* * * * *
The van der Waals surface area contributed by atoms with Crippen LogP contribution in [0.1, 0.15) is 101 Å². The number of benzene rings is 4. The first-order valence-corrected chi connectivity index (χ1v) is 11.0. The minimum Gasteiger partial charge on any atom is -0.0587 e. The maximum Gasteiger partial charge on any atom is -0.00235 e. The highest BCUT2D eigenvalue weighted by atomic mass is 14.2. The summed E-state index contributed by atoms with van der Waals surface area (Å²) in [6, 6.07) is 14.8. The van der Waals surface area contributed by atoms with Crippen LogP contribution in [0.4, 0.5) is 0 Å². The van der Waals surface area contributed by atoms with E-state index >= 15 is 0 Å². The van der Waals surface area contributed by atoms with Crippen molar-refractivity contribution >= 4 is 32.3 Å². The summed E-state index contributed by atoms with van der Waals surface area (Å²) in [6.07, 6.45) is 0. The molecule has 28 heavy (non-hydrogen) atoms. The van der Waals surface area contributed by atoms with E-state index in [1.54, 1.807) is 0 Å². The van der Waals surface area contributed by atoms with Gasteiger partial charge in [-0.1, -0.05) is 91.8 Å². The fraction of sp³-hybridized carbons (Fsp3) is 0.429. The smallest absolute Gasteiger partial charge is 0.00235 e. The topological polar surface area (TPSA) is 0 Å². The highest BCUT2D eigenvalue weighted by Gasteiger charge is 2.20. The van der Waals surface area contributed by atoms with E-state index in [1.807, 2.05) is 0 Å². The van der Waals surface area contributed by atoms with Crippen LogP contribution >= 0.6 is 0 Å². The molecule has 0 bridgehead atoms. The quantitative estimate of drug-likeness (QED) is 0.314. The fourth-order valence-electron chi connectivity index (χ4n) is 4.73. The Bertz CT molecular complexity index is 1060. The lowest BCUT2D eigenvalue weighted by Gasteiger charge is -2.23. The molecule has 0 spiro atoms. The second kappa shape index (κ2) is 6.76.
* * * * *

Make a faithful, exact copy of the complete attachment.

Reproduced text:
The van der Waals surface area contributed by atoms with Crippen LogP contribution in [0.1, 0.15) is 101 Å². The number of benzene rings is 4. The first-order valence-corrected chi connectivity index (χ1v) is 11.0. The minimum Gasteiger partial charge on any atom is -0.0587 e. The maximum Gasteiger partial charge on any atom is -0.00235 e. The highest BCUT2D eigenvalue weighted by atomic mass is 14.2. The summed E-state index contributed by atoms with van der Waals surface area (Å²) in [6, 6.07) is 14.8. The van der Waals surface area contributed by atoms with Crippen LogP contribution in [0.4, 0.5) is 0 Å². The van der Waals surface area contributed by atoms with E-state index >= 15 is 0 Å². The van der Waals surface area contributed by atoms with Crippen molar-refractivity contribution >= 4 is 32.3 Å². The summed E-state index contributed by atoms with van der Waals surface area (Å²) in [6.07, 6.45) is 0. The molecule has 28 heavy (non-hydrogen) atoms. The van der Waals surface area contributed by atoms with E-state index in [1.54, 1.807) is 0 Å². The van der Waals surface area contributed by atoms with Gasteiger partial charge in [-0.1, -0.05) is 91.8 Å². The fraction of sp³-hybridized carbons (Fsp3) is 0.429. The smallest absolute Gasteiger partial charge is 0.00235 e. The topological polar surface area (TPSA) is 0 Å². The highest BCUT2D eigenvalue weighted by Gasteiger charge is 2.20. The van der Waals surface area contributed by atoms with E-state index in [1.807, 2.05) is 0 Å². The van der Waals surface area contributed by atoms with Crippen LogP contribution >= 0.6 is 0 Å². The molecule has 0 bridgehead atoms. The quantitative estimate of drug-likeness (QED) is 0.314. The fourth-order valence-electron chi connectivity index (χ4n) is 4.73. The Bertz CT molecular complexity index is 1060. The lowest BCUT2D eigenvalue weighted by Gasteiger charge is -2.23. The molecule has 0 spiro atoms. The second kappa shape index (κ2) is 6.76.